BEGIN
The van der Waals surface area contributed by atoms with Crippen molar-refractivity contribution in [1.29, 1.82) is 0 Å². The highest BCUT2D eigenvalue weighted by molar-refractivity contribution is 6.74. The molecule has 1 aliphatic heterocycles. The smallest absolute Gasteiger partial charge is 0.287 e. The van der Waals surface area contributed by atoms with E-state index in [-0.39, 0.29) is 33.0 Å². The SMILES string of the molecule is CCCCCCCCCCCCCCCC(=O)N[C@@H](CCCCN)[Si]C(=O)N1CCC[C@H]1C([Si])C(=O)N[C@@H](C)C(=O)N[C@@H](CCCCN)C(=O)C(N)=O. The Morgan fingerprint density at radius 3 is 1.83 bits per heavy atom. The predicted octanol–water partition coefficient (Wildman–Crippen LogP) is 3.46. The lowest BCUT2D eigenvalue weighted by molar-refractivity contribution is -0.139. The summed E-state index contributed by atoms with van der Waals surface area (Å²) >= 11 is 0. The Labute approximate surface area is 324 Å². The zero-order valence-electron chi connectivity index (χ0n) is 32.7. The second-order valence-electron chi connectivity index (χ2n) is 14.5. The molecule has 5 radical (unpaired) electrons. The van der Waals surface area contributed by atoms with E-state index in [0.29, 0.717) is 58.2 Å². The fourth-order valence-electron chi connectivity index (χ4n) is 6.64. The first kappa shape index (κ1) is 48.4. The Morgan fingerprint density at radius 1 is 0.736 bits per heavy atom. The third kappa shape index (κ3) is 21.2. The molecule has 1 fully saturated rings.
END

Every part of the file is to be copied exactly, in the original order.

The van der Waals surface area contributed by atoms with Crippen molar-refractivity contribution in [1.29, 1.82) is 0 Å². The highest BCUT2D eigenvalue weighted by molar-refractivity contribution is 6.74. The molecule has 1 aliphatic heterocycles. The smallest absolute Gasteiger partial charge is 0.287 e. The van der Waals surface area contributed by atoms with E-state index in [-0.39, 0.29) is 33.0 Å². The SMILES string of the molecule is CCCCCCCCCCCCCCCC(=O)N[C@@H](CCCCN)[Si]C(=O)N1CCC[C@H]1C([Si])C(=O)N[C@@H](C)C(=O)N[C@@H](CCCCN)C(=O)C(N)=O. The Morgan fingerprint density at radius 3 is 1.83 bits per heavy atom. The predicted octanol–water partition coefficient (Wildman–Crippen LogP) is 3.46. The lowest BCUT2D eigenvalue weighted by molar-refractivity contribution is -0.139. The summed E-state index contributed by atoms with van der Waals surface area (Å²) >= 11 is 0. The Labute approximate surface area is 324 Å². The zero-order valence-electron chi connectivity index (χ0n) is 32.7. The second-order valence-electron chi connectivity index (χ2n) is 14.5. The molecule has 5 radical (unpaired) electrons. The van der Waals surface area contributed by atoms with E-state index in [0.29, 0.717) is 58.2 Å². The fourth-order valence-electron chi connectivity index (χ4n) is 6.64. The first kappa shape index (κ1) is 48.4. The Morgan fingerprint density at radius 1 is 0.736 bits per heavy atom. The third kappa shape index (κ3) is 21.2. The molecule has 1 fully saturated rings.